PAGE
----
Is Greece thought to be flirting with loss of fiscal grip?

by Antonis D. Papagiannidis

As Greek sovereign paper edges closer to a yield of 3% – more importantly: as the spreads of 10-year Greek bonds over the German Bunds have overtaken 200 bps – a measure of nervousness is discernible in those bearing the burden of economic policymaking in Athens. It had almost become a mantra that hard-earned credibility in the markets was a bonus Greece would now use, especially when out of the enhanced surveillance routine, so as to precipitate its pace over the last mile to get back the much-hoped-for investment grade from the rating agencies.

After all, the country – that is, its population – had undergone a punishing stabilization process for the better part of a decade. Fiscal probity was supposed to have been successfully reclaimed by Greek authorities who were traditionally under suspicion of laxism, thus allowing for accommodative fiscal and monetary policy that got Greece out the woods of the pandemic crisis – with no renewed malaise on part of its European partners.

The very latest (February 2022) E.U. Enhanced Surveillance Report had nice things to say for Greek achievements of public fiscal management, for the clearance of arrears – even the property tax (ENFIA) reform got a pat on the back, notwithstanding the fact that it caters mainly to the better-off.

Even the IMF, having seen the last of its bail-out credit to Greece repaid earlier than initially expected, had encouraging words in its Art. IV Consultation Mission Concluding Statement (end-March 2022).  Recommendations to maintain an accommodative fiscal stance with the goal of reaching primary surplus in 2023 (“propriety given the negative output gap, as the handover from public support to private activity remains incomplete”) were only toned-down by calls that “support measures for high energy prices should be temporary and targeted at vulnerable groups”; still, the sting was there: “while allowing a gradual pass-through of higher prices to consumers”. But overall the fact that the IMF would be ready to pen in a statement like “the fiscal adjustment should be gradual and growth-friendly” was music to Greek policy-makers’ ears.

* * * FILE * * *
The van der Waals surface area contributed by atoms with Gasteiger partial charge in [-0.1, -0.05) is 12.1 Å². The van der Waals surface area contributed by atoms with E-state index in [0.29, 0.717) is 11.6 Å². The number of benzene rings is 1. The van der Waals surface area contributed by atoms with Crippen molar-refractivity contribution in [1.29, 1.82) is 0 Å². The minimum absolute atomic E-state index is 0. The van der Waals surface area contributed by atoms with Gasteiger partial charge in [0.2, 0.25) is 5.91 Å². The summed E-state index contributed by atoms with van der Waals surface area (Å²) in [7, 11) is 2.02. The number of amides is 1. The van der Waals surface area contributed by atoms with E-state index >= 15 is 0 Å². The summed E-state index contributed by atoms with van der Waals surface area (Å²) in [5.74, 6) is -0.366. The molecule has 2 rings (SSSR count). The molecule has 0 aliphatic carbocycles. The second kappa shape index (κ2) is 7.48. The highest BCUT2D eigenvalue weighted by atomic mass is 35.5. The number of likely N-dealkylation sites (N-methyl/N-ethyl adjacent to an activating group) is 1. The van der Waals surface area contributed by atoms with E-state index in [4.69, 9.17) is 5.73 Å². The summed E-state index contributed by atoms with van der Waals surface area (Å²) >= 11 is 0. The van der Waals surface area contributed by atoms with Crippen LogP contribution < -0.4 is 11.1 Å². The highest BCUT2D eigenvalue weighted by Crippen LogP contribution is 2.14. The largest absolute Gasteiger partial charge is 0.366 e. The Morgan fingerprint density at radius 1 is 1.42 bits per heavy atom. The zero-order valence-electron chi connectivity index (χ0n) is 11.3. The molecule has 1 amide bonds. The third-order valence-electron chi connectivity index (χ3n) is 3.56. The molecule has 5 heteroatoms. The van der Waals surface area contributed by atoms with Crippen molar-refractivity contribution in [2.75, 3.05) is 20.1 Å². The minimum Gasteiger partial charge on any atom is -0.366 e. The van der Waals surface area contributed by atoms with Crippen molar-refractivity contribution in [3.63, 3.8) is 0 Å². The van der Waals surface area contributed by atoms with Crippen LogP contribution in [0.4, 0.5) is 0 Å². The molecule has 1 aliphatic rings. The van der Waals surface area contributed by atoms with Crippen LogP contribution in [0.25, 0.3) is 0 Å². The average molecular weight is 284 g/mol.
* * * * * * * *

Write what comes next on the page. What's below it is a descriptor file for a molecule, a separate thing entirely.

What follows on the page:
So, how come that the markets reserve for Greek paper such unkindness as shown by recent spreads? The fiscal assistance extended to households and businesses under the current inflation/energy cost crisis seems quite restrained, if compared to the ca.43 billion euros of support extended over the two coronavirus pandemic years; to compare, the Supplementary Budget recently introduced to Parliament is of “just” 2.6 billion (the O.6 part has to do with co-funding investment). Could it be the proverbial strew that breaks the camel’s back? Even so, the over-conscientious assurances on part of Greek Prime Minister K. Mitsotakis that spending of domestic funds would be an option only if no “European” solution is found for support during the energy crisis (a solution of the sort mobilized under the Next Generation EU programme for the shock of the pandemic) should have calmed the markets – the very markets that the Greek Government ardently believes in.

So, where is the missing part of the puzzle? What makes Greece once more sit on the “problem pupil” bench? It might well be that steady exhortations of the current Government that the popular vote (expected in one year’s time, at the latest) should reaffirm the Government’s own grip on power lest political chaos occurs, have been taken at face value. Mitsotakis has recently changed tack saying that stability and not a one-party government is of the essence, implying that a(suitable) coalition in power might be OK. But markets – and rating agencies – are like these huge ULCCs, that are quite slow to change course. So, hopes for Greece getting back its investment grade (and yields once more palatable for its ULCC-sized foreign debt) may well have to wait not only for the exit from EU enhanced surveillance in summer 2022, but also for the outcome of the next Greek elections. Plus – plus! – for the formation of a Government with enough of credibility to the markets, who will serve as the latter-day Troika for Greece. Not nice.